Listen to a conversation between a student and her biology professor.
Hi, Jean, how was the... uh, the conference, right, the conference on volunteerism?
That's where you were last week.
Yeah. It was great.
I met a lot of people from some really amazing organizations that are working in the area.
Now it would be a lot easier to get students to volunteer in the community.
Plus, I have never been to any of the beaches here before.
Being at the beach was definitely a plus.
Well, I hope you had time to look over the notes from the class you missed.
You did get the notes, right?
Yup. I'll look them over before tomorrow's class.
Good. And let me know if you have any questions.
Well, there is something that I wanted to ask you now.
It's about something I noticed at the beach.
Oh, what's that?
Well, see, there are a lot of jellyfish there, floating in the water.
That couldn't have been pleasant.
Not for swimming.
But it was interesting.
I mean, the jellyfish were glowing, I swear they were.
And I am wondering what that's about.
Ah, glowing jellyfish.
That is interesting. Uh, it's called bioluminescence.
And actually we are going to talk about it later in the semester.
Basically, bioluminescence is light that's produced by a chemical reaction.
Really? Inside the jellyfish?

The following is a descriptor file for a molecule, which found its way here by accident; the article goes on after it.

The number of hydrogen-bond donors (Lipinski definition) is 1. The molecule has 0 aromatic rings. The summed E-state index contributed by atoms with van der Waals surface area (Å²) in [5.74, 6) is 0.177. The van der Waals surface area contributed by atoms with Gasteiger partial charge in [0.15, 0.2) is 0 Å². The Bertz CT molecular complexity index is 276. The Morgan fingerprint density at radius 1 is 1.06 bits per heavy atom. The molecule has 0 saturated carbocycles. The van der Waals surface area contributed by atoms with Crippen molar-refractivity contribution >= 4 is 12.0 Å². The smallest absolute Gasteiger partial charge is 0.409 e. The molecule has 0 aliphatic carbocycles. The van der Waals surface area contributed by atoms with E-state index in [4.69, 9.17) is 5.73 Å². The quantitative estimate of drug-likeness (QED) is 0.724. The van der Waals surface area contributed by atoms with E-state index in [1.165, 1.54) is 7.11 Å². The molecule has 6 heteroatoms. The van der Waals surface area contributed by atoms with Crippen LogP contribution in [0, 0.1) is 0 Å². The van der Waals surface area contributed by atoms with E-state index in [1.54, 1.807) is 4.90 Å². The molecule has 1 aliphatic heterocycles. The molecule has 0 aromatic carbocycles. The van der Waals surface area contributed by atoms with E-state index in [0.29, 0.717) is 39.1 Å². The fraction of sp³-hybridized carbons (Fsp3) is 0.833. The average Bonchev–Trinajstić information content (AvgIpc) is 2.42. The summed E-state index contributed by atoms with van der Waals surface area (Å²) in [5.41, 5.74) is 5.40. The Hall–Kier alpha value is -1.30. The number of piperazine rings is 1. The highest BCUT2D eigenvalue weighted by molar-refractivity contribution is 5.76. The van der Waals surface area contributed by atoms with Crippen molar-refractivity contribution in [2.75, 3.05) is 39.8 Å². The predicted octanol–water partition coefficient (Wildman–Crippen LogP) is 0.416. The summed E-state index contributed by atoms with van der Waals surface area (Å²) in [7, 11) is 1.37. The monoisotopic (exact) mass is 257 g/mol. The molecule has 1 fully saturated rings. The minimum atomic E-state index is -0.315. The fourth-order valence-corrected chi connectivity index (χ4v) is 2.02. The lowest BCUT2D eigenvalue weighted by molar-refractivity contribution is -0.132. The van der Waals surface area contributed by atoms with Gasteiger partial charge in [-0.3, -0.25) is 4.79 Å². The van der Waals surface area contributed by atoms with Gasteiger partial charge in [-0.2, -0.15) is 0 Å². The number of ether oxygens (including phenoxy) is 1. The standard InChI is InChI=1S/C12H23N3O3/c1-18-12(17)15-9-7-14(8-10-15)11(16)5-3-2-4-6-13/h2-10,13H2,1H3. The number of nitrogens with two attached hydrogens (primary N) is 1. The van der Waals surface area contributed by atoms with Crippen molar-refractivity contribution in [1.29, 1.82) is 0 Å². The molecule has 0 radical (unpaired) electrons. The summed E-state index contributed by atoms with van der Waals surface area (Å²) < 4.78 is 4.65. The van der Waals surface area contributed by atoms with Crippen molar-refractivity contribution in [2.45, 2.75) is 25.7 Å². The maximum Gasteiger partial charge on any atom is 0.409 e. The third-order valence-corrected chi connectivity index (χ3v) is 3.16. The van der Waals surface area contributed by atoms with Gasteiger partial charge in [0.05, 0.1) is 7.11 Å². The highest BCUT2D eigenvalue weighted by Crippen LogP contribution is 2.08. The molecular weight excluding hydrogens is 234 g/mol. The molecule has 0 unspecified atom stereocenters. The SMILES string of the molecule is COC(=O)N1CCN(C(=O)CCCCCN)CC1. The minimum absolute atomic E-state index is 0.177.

Well, not all jellyfish, about half of them.
Actually, a lot of marine organisms have this ability, especially in deeper parts of the ocean.
Oh, I get it.
Like the darker it gets, the more the fish needs light, right?
Well, bioluminescence serves a number of functions.
Most aquatic organisms use it for communication and for attracting prey.
But jellyfish usually use it as a defense against predators.
Some jellyfish produce bright flashes of light that confuse predators, to, uh, to startle them.
But jellyfish closer to the surface, probably like the jellyfish you saw, they use bioluminescence to hide.
The light they produce matches the color of the dim sunlight, so they blend in, and, uh, and predators can't see them.
Well, I am looking for a topic for my term paper, so maybe I could do it on these glowing jellyfish.
That's why I wanted to ask you about them, you know, to find out if there was really something to write about.
It's a great topic.
But you'll have to make sure the topic is manageable.
Like I said, about half of all jellyfish are bioluminescent, so you may want to look at a particular type of jellyfish or several types that benefit form bioluminescence in the same way.
Or you could investigate current research on bioluminescence, on, on the chemical process, or…
Here's an idea.
You seem to be very involved in local issues.
See if you can identify the jellyfish you observed on the beach and how they fit into the local ecosystem.
Yeah, you know, some of the environmental groups I met last week might even be able to help me.